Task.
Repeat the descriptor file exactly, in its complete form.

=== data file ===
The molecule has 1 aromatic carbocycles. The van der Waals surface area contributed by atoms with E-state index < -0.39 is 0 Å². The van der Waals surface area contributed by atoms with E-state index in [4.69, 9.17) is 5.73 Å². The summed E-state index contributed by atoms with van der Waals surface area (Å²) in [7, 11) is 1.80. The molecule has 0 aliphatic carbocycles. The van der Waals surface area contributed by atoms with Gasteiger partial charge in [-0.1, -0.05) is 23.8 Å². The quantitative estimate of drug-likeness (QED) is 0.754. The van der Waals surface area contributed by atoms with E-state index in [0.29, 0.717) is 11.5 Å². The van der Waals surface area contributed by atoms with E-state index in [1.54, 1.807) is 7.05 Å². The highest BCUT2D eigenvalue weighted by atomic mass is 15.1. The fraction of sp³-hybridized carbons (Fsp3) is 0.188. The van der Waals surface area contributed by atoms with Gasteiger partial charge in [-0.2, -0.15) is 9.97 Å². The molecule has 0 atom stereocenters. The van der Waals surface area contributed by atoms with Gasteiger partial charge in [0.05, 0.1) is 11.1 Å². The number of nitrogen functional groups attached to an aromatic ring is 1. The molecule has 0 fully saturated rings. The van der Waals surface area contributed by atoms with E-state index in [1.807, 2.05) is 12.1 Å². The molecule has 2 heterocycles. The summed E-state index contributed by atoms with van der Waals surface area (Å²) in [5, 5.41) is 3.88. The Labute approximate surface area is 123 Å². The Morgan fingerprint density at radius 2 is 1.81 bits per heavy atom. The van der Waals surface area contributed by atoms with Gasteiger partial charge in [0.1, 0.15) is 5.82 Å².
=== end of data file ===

The molecule has 1 aromatic carbocycles. The van der Waals surface area contributed by atoms with E-state index < -0.39 is 0 Å². The van der Waals surface area contributed by atoms with E-state index in [4.69, 9.17) is 5.73 Å². The summed E-state index contributed by atoms with van der Waals surface area (Å²) in [7, 11) is 1.80. The molecule has 0 aliphatic carbocycles. The van der Waals surface area contributed by atoms with Gasteiger partial charge in [-0.1, -0.05) is 23.8 Å². The quantitative estimate of drug-likeness (QED) is 0.754. The van der Waals surface area contributed by atoms with E-state index in [0.29, 0.717) is 11.5 Å². The van der Waals surface area contributed by atoms with E-state index in [1.54, 1.807) is 7.05 Å². The highest BCUT2D eigenvalue weighted by atomic mass is 15.1. The fraction of sp³-hybridized carbons (Fsp3) is 0.188. The van der Waals surface area contributed by atoms with Gasteiger partial charge in [-0.2, -0.15) is 9.97 Å². The molecule has 0 atom stereocenters. The van der Waals surface area contributed by atoms with Gasteiger partial charge in [0.05, 0.1) is 11.1 Å². The number of nitrogen functional groups attached to an aromatic ring is 1. The molecule has 0 fully saturated rings. The van der Waals surface area contributed by atoms with E-state index in [1.807, 2.05) is 12.1 Å². The molecule has 2 heterocycles. The summed E-state index contributed by atoms with van der Waals surface area (Å²) in [5, 5.41) is 3.88. The Labute approximate surface area is 123 Å². The Morgan fingerprint density at radius 2 is 1.81 bits per heavy atom. The van der Waals surface area contributed by atoms with Gasteiger partial charge in [0.1, 0.15) is 5.82 Å².